without notice of any kind to their creditors In view of the language of the statute it and perpetrate a fraud upon them, and our self, we hold that this law has no application Legislature undoubtedly enacted the statute to the sale of the wagons, horses, harness, under discussion to prescribe a practical methetc., of one whose business is that of owning od for sales in bulk which would give due noand operating a livery and boarding stable. tice and protection to all parties interested In fact in several of the states in which bulk and at the same time provide a remedy to desales laws somewhat similar to the one under frauded creditors in cases where sales in bulk discussion have been held' unconstitutional, it were made without complying with the rehas been on the ground that the law is spe- quirements of such statute. cial class legislation which is prohibited by We hold that plaintiff's petition fails to set the Constitutions of such states, and in the up allegations sufficient to state a cause of opinions of the courts it has been pointed out action under the Bulk Sales Law act. The that such statutes limit their operation to judgment is reversed. merchandise and do not include farmers, manufacturers, hotel keepers, mine owners, etc. REYNOLDS, P. J., and ALLEN, J., concur. See Off & Co. v. Morehead, 235 Ill. 40, 85 N. E. 264, 126 Am. St. Rep. 184, 14 Ann. Cas. 434; Block v. Schwartz, 27 Utah, 387, 76 Pac. 22, 65 L. R. A. 308, 101 Am. St. Rep. 971, 1 Ann. In re INCORPORATION OF UNIONDALE. Cas. 550; McKinster v. Sager, 163 Ind. 671,
COYNE et al. v. RUGH et al. 72 N. E. 854, 68 L. R. A. 273, 106 Am. St. Rep.
(No. 15406.) 268; Miller v. Crawford, 70 Ohio, 207, 71 N.
(St. Louis Court of Appeals. Missouri. E. 631, 1 Ann. Cas. 558; Wright v. Hart, 182
May 7, 1918.) N. Y. 330, 75 N. E. 404, 2 L. R. A. (N. S.) 338, 1. MUNICIPAL CORPORATIONS Eww12(12)—IN3 Ann. Cas. 263. And in the case of Wilson
CORPORATION-REVIEW-COURTS. v. Edwards, 32 Pa. Super. Ct. 295, and in In making an order for the incorporation of Spurr v. Travis, 145 Mich. 721, 108 N. w. a city the county court acts judicially, and the 1090, 116 Am. St. Rep. 330, 9 Ann. Cas. 250, in under Rev. Št. 1909, $ 3956, providing for ap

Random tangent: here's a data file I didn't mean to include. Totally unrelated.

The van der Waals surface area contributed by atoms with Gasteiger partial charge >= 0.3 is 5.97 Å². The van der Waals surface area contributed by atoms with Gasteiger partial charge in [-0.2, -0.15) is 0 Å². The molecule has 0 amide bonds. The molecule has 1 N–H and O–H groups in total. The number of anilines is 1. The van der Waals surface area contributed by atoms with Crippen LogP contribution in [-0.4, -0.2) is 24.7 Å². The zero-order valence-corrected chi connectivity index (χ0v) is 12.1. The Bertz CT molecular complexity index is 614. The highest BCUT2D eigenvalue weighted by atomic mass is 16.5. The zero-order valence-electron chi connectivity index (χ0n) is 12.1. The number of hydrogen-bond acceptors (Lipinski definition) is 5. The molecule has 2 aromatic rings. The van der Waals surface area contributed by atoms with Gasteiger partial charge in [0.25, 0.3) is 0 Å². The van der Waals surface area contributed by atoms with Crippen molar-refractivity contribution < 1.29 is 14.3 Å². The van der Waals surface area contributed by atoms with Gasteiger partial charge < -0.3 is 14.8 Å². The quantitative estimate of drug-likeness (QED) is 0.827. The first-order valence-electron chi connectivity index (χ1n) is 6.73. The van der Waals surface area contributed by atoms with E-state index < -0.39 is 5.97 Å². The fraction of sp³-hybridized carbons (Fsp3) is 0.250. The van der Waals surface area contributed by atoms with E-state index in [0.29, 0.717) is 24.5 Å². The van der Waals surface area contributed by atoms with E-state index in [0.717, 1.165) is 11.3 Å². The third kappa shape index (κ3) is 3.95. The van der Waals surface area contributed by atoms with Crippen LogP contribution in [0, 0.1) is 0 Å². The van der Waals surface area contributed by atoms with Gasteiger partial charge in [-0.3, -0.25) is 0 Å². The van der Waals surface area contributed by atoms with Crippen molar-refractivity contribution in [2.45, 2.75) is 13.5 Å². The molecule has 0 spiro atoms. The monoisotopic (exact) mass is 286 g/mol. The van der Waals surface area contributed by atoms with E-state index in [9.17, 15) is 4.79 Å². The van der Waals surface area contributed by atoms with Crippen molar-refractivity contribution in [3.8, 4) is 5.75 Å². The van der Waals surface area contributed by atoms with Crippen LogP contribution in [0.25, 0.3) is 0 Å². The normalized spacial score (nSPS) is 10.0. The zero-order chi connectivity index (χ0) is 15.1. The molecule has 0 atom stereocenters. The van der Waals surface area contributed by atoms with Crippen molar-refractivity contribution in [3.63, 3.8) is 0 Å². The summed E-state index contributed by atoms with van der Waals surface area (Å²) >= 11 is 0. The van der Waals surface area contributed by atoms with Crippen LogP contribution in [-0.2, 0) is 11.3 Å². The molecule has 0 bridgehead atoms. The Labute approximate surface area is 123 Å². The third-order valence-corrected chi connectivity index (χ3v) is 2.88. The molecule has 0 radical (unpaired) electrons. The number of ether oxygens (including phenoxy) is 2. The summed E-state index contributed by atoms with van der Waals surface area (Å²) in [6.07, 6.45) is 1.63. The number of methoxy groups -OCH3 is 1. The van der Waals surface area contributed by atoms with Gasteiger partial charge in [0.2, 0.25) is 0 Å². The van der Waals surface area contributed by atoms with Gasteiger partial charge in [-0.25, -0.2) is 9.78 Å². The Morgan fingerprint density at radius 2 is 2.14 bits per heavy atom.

order is subject to appeal to the circuit court sustaining the constitutionality of a bulk peals from “judgments” of the county court, sales law it was assumed that it applied only and section 4091, providing the circuit court to merchandise and did not include farmers, true, though the circuit court has no original
shall hear such appeals de novo; and this is manufacturers, and others. The Supreme jurisdiction to incorporate a city. Court of the state of Washington, in constru- 2. COUNTIES 58 – APPEALS FROM COUNTY ing a bulk sales law which had been enacted
COURT-CONSTRUCTION OF STATUTE. in that state, held that the horses, wagons, under Rev. St. 1909, § 3956, appeal lies from
The right of appeal is purely statutory, and and harness of a livery stable keeper are not the county court to the circuit court “in all within the provisions of such statute requir- cases not expressly prohibited by law," and, ing every person who shall purchase "any while there are limitations upon the right in stock of goods, wares, or merchandise” in the courts may not deny or curtail the right ex
cases of ministerial or administrative acts, bulk to take a statement under oath of the cept when clearly without the statute. creditors of the seller. See Everett Produce 3. MUNICIPAL CORPORATIONS @ww12(12)—INCo. v. Smith et al., 40 Wash. 566, 82 Pac. 905, CORPORATION — OBJECTION – PARTIES ENTI2 L. R. A. (N. S.) 331, 111 Am. St. Rep. 979, 5
TLED TO APPEAL.
Owners whose property would become subAnn. Cas. 798.
ject to the burdens of municipal taxation have We are of the opinion that our Bulk Sales ) the right to object to the county court's order